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I am trying to prove that for a ring $R$ and an ideal $I\leq R$ we have $$ \sqrt{I}=\bigcap_{I\leq\mathfrak p}\mathfrak p, $$ the intersection of all prime ideals containing $I$.

The definition of the radical of an ideal I am working with is $$ \sqrt{I}=\{x\in R\mid\exists m\in\mathbb{N} \text{ with }x^m\in I\}. $$ I am a bit confused about the RHS in particular, since the intersection could theoretically be infinite, in which case we do not have primality of the ideal on the left. Is another assumption necessary, maybe that the ring is Noetherian?

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    $\begingroup$ in which case we do not have primality of the ideal on the left. Radicals are not always prime, so that is totally expected. Why do you think otherwise? Is another assumption necessary, maybe that the Ring is Noetherian? For what? The equality? Then no. $\endgroup$
    – rschwieb
    Commented Oct 1, 2016 at 11:37
  • $\begingroup$ @rschwieb I got the direction of implication mixed up, prime implies radical, but radical does not imply prime. $\endgroup$ Commented Oct 1, 2016 at 19:37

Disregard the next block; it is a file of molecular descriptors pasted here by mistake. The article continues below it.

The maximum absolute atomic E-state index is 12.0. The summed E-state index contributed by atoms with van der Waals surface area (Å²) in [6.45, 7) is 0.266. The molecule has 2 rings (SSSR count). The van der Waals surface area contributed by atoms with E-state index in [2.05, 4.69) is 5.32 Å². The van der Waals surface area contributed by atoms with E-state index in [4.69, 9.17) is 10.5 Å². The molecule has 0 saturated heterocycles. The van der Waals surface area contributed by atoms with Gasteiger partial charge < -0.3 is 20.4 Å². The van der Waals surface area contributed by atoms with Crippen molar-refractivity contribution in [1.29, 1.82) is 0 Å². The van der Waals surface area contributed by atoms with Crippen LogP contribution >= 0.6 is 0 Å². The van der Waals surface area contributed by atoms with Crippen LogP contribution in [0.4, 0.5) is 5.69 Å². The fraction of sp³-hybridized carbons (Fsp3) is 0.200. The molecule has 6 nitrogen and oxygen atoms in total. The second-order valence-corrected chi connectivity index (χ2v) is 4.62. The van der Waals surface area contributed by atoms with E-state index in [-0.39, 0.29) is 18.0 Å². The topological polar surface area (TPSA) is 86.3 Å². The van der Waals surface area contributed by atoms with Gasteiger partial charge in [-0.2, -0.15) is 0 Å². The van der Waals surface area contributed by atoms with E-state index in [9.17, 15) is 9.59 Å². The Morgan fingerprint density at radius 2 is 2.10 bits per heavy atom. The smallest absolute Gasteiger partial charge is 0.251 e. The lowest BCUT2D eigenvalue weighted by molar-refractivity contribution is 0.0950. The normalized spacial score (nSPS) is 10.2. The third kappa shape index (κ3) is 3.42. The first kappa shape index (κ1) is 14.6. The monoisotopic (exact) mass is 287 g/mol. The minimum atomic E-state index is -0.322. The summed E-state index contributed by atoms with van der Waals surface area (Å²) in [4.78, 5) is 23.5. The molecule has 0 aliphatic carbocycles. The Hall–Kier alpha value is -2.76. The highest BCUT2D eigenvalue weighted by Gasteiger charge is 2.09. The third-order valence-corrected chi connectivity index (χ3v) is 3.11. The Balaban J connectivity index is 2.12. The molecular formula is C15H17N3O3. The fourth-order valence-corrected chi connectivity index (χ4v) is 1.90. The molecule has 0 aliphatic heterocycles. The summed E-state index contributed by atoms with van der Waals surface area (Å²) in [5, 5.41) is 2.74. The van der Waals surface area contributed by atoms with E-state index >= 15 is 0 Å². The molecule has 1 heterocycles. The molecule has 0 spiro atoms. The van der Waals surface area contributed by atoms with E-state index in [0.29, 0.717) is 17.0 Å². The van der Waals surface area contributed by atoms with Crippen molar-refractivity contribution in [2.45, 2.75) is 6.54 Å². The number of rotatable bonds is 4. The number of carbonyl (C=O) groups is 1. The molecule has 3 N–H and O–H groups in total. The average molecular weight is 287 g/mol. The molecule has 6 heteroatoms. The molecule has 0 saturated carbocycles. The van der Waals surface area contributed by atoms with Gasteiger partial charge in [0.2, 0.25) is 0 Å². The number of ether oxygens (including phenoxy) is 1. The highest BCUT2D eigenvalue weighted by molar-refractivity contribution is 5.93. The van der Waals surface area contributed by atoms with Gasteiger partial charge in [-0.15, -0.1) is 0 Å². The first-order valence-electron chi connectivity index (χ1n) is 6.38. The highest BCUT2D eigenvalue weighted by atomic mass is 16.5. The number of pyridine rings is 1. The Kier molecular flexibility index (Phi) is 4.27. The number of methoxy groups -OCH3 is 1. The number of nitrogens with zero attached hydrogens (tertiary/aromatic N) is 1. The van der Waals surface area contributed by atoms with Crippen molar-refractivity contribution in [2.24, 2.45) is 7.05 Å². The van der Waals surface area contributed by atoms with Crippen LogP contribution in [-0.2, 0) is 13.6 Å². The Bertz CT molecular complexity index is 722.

3 Answers 3

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I'll let $N$ represent the intersection of all prime ideals of $R$ which contain $I$.

Following through with definitions, you can prove $\sqrt{I}\subset N$.
Proving the reverse containment is not as simple. This shall be done by proving the contraposition: $x\notin \sqrt{I}\Rightarrow x\notin N$.
Given $x\notin \sqrt{I}$, consider the collection $\Omega$ of all ideals $J \supset I$ such that for all $n\in \Bbb N$, $x^n \notin J$. Partially order $\Omega$ by inclusion, and show by Zorn's lemma that $\Omega$ has a maximal element $\frak{p}$.
Since $\mathfrak{p}\supset I$, if you can show that $\frak{p}$ is prime, then you can claim $x\notin N$ (since $x\notin \frak{p}$).
Take $a,b\notin \frak{p}$, and using maximality of $\mathfrak{p}$, show that $\mathfrak{p} + (ab) \notin \Omega$; this will imply $ab\notin \mathfrak{p}$ and thus $\mathfrak{p}$ is prime (this proves the contraposition of $ab\in\mathfrak{p}\Rightarrow a\in\mathfrak{p}\vee b\in\mathfrak{p}$).

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  • $\begingroup$ What justifies the application of Zorn's lemma? Why do we know that the chain of ideals must terminate? $\endgroup$ Commented Oct 10, 2016 at 0:42
  • $\begingroup$ Given a chain $\mathcal C$ in $\Omega$, the union of elements of $\mathcal C$ is an upper bound of $\mathcal C$ @qbert. $\endgroup$
    – kobe
    Commented Oct 10, 2016 at 15:03
  • $\begingroup$ How do you know that your collection $\Omega$ is non-empty? $\endgroup$
    – gen
    Commented Dec 8, 2021 at 23:06
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    $\begingroup$ @gen It is assumed $x\notin \sqrt{I}$, so $\Omega$ contains $I$. $\endgroup$
    – kobe
    Commented Dec 9, 2021 at 3:11